China Is to Stay in Latin America and US Has No Choice but to Accept
China has been increasing its soft power in Latin America since it began heavily investing in the region since the mid-2000s. The administration of U.S. President Donald Trump has taken an ineffective and aggressive approach to try and counter Beijing in Latin America, a region that Washington calls its “own backyard.” Relations between China and Latin American countries are flourishing, but at the same time they face new challenges as the region deals with several crises. Meanwhile, the influential Brookings Institute think tank has concluded that the U.S. is losing its influence in the region.
The U.S. began to pay attention to China’s growing influence in Latin America and came to understand that its historic role as the main power in the region was at risk. The Washington D.C.-based think tank highlighted that the Trump administration has failed to change this trend, with the author of the article, Ted Piccone, emphasizing that Washington needs a more generous and sophisticated approach. With Trump coming into power, Latin American countries began to perceive China as an even more viable partner since the U.S. president repeatedly resorted to nationalist and anti-immigration rhetoric.
Beijing seeks to secure energy, metal and food flows to feed its robust economy and its growing middle class. In 2000, the volume of trade between China and Latin America was $12 billion. In 2019 it had reached almost $315 billion. Today, Beijing is the main trading partner of Brazil, Chile, Uruguay, Peru and Argentina. China lends money in large quantities to Latin American governments and is reimbursed by some countries with raw materials such as oil.
However, the elites of Latin America continue to be divided between those who have benefited from closer economic relations with Beijing and those who have suffered from cheap imports that affects local manufacturing. Despite all adversities, China’s economic activity appears to have a positive effect on the region.
There is no denying that China’s actions in Latin America have led to the enrichment of the upper class and, therefore, have increased inequality. Beijing’s presence however is a counterweight to U.S. domination of the region. Most Latin American governments, according to the Brookings study, recognize that they cannot get out of the severe recession caused by the coronavirus outbreak without Chinese investments and trade.
The author argues that “after decades of interventionist and hegemonic behavior in the region, the United States after the Cold War shifted to playing a more benign, pro-reform role.” However, “after three years of the Trump administration, the United States is practically displaced, largely absent, or has reverted to type as the threatening hegemon” that forced a decline in “favorable opinions toward Washington and a renewal of ‘Yanqui go home’ antagonism.”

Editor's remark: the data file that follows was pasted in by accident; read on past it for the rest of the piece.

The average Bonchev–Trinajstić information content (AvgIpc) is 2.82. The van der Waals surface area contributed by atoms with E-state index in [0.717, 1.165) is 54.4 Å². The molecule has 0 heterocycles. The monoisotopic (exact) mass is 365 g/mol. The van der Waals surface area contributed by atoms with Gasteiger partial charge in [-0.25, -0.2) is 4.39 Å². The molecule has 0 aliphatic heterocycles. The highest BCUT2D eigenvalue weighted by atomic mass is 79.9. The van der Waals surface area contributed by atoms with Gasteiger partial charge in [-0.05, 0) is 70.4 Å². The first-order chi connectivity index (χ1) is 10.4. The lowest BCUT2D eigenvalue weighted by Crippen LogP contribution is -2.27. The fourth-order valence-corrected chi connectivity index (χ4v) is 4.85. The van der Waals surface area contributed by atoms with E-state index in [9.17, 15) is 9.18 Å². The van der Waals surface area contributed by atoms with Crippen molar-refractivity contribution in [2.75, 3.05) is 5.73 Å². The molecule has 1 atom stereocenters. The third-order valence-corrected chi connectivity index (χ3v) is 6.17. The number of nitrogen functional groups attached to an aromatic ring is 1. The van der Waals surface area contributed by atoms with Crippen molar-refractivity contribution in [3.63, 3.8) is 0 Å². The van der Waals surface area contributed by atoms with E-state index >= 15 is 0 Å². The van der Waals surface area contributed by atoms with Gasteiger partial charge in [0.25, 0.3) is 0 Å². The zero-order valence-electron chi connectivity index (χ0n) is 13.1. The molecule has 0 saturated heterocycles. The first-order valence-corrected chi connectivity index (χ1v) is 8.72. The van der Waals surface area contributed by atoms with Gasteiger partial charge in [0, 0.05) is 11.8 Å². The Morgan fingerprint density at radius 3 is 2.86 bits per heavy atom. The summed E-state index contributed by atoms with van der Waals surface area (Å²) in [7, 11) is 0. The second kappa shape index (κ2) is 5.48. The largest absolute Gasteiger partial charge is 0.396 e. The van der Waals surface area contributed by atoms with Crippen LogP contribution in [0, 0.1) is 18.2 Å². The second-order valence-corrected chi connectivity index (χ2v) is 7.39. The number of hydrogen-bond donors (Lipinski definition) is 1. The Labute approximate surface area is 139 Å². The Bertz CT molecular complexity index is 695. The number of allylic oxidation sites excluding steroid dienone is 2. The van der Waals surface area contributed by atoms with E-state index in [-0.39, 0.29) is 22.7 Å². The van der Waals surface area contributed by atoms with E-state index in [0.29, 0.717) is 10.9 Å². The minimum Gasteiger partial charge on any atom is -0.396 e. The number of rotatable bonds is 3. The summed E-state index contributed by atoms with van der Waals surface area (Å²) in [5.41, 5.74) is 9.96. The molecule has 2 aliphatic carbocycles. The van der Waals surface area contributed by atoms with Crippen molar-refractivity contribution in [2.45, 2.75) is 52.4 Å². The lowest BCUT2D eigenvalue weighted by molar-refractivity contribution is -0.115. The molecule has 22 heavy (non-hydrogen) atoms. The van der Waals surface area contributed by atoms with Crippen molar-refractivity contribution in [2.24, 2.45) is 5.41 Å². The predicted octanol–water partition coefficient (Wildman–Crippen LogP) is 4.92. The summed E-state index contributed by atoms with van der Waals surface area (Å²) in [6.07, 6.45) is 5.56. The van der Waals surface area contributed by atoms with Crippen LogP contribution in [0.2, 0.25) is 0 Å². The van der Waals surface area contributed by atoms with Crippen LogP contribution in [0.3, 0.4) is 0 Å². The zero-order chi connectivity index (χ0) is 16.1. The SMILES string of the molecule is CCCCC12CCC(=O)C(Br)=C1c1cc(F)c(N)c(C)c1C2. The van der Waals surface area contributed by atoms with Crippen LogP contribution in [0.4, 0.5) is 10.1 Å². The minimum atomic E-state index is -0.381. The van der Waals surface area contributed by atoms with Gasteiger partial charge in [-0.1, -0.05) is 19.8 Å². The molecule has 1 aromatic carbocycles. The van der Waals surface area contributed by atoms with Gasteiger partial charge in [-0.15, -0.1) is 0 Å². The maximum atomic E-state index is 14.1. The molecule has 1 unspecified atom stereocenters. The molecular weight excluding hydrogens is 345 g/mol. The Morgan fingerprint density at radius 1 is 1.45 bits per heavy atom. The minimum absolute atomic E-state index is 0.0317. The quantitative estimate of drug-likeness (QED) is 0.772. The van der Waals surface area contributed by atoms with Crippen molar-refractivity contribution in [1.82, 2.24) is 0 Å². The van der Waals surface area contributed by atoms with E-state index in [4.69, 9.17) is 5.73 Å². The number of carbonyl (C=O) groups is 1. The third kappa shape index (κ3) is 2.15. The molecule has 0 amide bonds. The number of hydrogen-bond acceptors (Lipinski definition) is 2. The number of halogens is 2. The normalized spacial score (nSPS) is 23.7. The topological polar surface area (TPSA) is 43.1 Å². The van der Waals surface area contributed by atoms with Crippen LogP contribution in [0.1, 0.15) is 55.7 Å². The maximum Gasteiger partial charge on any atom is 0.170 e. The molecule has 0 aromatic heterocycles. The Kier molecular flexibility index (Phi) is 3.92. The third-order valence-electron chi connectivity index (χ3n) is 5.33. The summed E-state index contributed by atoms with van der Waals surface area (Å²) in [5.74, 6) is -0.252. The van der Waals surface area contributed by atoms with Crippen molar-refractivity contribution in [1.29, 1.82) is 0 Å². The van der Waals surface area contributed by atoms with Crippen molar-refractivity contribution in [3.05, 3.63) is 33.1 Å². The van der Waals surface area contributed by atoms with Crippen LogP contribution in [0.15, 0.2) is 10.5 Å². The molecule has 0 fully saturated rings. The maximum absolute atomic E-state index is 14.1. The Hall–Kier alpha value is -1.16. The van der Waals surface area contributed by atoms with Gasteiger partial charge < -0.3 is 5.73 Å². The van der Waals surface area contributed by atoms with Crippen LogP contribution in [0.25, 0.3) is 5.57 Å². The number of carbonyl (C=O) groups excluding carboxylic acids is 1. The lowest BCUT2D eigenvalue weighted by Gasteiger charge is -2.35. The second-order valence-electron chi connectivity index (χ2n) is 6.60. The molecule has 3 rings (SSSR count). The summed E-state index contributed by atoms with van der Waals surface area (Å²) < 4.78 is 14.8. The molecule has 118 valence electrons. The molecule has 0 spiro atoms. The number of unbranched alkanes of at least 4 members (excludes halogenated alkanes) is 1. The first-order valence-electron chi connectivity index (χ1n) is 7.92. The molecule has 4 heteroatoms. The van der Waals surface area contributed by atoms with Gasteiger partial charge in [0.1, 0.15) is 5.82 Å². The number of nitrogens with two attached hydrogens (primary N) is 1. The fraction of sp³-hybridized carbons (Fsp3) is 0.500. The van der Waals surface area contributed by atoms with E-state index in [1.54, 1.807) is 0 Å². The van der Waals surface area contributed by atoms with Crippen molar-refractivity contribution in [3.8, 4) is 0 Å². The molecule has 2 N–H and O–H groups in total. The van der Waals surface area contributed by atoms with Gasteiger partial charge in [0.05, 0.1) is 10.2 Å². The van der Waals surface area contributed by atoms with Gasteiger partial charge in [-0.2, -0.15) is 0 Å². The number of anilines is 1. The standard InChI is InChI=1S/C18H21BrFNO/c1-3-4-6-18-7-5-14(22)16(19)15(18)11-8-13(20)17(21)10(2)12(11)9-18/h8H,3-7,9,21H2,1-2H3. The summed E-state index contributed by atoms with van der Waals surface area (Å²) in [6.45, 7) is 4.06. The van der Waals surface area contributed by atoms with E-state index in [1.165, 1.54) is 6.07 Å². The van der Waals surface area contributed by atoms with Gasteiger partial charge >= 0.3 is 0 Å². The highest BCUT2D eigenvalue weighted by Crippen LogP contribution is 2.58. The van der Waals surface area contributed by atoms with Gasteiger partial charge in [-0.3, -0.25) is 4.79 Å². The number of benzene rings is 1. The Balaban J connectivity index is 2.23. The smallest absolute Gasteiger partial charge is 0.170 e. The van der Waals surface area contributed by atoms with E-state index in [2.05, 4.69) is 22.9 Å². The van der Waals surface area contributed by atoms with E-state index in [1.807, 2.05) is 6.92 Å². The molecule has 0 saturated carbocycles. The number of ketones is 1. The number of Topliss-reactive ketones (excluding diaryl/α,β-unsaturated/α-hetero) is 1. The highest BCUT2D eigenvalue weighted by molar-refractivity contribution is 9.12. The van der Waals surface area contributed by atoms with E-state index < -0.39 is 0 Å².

This was in major contrast to the administration of President Bill Clinton, according to the study, that advocated an ambitious agenda that would involve the entire Western Hemisphere – a policy of uniting the region on the basis of representative liberal democracy, free trade and the market economy as a way to achieve sustainable development. The George W. Bush administration, especially after September 11 attacks, took a more costly approach to national security and the fight against terrorism in the region. At the same time, it remained faithful to the financing of development aid for Latin American countries. The Obama administration, focused on the immigrant crisis in Central America, made significant progress in ties with governments in the region. Piccone points out that the Obama administration improved relations with Cuba and facilitated the signing of a peace agreement in Colombia between the government and communist rebels.
In general, U.S. influence in Latin America and the Caribbean significantly improved in the years preceding Trump, but this has begun to wane. The study argued that Trump has “revived the interventionist rhetoric of the Monroe Doctrine of two centuries ago.”
Joe Biden, the Democrat presidential candidate for the upcoming November presidential elections, blames his own country more than Beijing for the deplorable state of relations between Washington and Latin America, but says that the U.S. has a great advantage in the region. According to Biden, China and Russia do not have the same ties and common history with the Latin American peoples, something that is objectively true, and in which Piccone highlights by stating that “natural geographic, cultural, familial, security, educational, and historic ties to its neighbors” gives the U.S. “a distinct advantage over China.”
Piccone concludes that Washington must provide alternatives to Latin American countries that do not resort to an “us or them” ultimatum in their relations with China.
“The bipolar world has arrived at the U.S. doorstep — it can build walls and threaten sanctions, or it can find ways to help [Latin American] governments address their countries’ deep problems, with or without China,” he said.
As China engages in a no-strings attached diplomacy and trade with Latin America, it will continue gaining influence in the U.S.’ “backyard.” Therefore, Piccone’s suggestion that the U.S. is no longer a hegemon of Latin America, as he terms it, is an honest assessment and one that Washington must acknowledge if it does not want to lose more influence in the region. China is in Latin America to stay, and Washington must acknowledge this.
By Paul Antonopoulos